Professionals can breathe a sigh of relief after the Court of Appeal ruled in favour of an accountant accused of failing to provide specialist tax advice.
The ruling overturned an earlier High Court decision that the accountant was liable as the firm had volunteered tax advice outside the terms of its letter of engagement.
The decision has clarified that professionals’ obligations are limited to those set out in their engagement letters. It does, however, highlight professionals’ duty of care and the importance of acting strictly within the terms of a retainer.
In Mehjoo v. Harben Barker (see Brunel News August 2013), Mr Mehjoo had brought a claim for £1.4 million in unpaid tax, penalties and interest against his accountant Harben Barker. He had unsuccessfully attempted to avoid paying £850,000 in Capital Gains Tax on the sale of his shares in a fashion business. He claimed that his accountant failed to direct him to a tax specialist who would have advised him on an appropriate tax avoidance scheme.
In the first case, the High Court found in favour of Mr Mejoo. It decided that there was a clear understanding between Mr Mehjoo and Harben Barker that it was required to consider Mr Mehjoo’s tax position even where the advice had not been specifically sought. The relationship between Mr Mehjoo and his accountant had developed over 20 years. It had progressed from completing annual returns to latterly advising on all aspects of Mr Mehjoo’s business and personal financial affairs. The judge decided this progression constituted a variation from the terms of a retainer letter signed in 1999.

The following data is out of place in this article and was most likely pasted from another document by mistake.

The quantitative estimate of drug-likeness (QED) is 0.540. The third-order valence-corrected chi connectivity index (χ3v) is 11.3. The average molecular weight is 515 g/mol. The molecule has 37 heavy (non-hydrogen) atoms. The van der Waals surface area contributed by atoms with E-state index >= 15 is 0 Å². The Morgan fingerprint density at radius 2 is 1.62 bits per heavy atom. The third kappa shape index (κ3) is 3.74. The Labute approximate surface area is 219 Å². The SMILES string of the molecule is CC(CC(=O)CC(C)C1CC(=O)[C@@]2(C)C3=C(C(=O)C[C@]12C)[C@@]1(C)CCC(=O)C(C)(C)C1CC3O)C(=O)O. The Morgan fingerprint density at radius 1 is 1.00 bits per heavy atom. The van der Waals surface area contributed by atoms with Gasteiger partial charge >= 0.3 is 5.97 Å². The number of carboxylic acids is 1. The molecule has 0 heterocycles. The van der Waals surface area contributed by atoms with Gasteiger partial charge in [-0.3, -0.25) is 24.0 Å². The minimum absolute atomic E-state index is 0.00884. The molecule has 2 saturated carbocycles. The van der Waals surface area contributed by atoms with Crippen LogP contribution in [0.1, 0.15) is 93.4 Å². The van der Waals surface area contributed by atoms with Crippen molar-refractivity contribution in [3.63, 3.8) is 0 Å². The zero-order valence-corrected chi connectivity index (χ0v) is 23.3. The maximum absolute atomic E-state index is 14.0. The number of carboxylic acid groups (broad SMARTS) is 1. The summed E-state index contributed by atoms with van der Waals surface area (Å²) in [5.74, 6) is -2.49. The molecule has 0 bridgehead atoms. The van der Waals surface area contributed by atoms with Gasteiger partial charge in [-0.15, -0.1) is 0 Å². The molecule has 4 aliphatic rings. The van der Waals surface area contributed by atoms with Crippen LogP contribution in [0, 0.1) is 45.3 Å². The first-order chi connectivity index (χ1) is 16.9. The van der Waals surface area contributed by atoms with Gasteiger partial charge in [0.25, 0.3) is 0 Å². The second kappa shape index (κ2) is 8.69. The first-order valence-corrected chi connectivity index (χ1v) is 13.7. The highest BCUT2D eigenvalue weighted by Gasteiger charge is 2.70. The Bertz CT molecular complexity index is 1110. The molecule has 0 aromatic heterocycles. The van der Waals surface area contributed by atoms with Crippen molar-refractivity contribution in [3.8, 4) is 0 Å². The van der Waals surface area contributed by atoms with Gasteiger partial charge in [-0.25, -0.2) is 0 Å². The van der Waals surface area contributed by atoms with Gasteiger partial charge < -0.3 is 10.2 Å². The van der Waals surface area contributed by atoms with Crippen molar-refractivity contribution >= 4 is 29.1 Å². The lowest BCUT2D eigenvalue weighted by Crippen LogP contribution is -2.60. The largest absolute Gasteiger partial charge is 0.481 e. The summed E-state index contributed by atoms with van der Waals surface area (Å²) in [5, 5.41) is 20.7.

The Court of Appeal overturned the High Court’s decision. It accepted that Harben Barker had previously provided advice to Mr Mehjoo about his financial affairs, including tax advice. The appeal judge decided that this did not amount to an implied variation in Harben Barker’s retainer letter. The judgment said that there needs to be clear evidence before a course of conduct can be said to have significantly varied the terms of a written retainer.
“Professionals still need to be wary about ‘mission creep’ when advising long-standing clients,” said James Burgoyne, Director – Claims & Technical, Brunel Professional Risks. “In the Mehjoo case the Court of Appeal decided that Harben Barker had no duty to offer advice outside the scope of their retainer. The case was, however, decided on the specific facts. It remains essential that all professionals accurately scope their retainer letters and then stick to their terms in order to manage their professional liabilities.”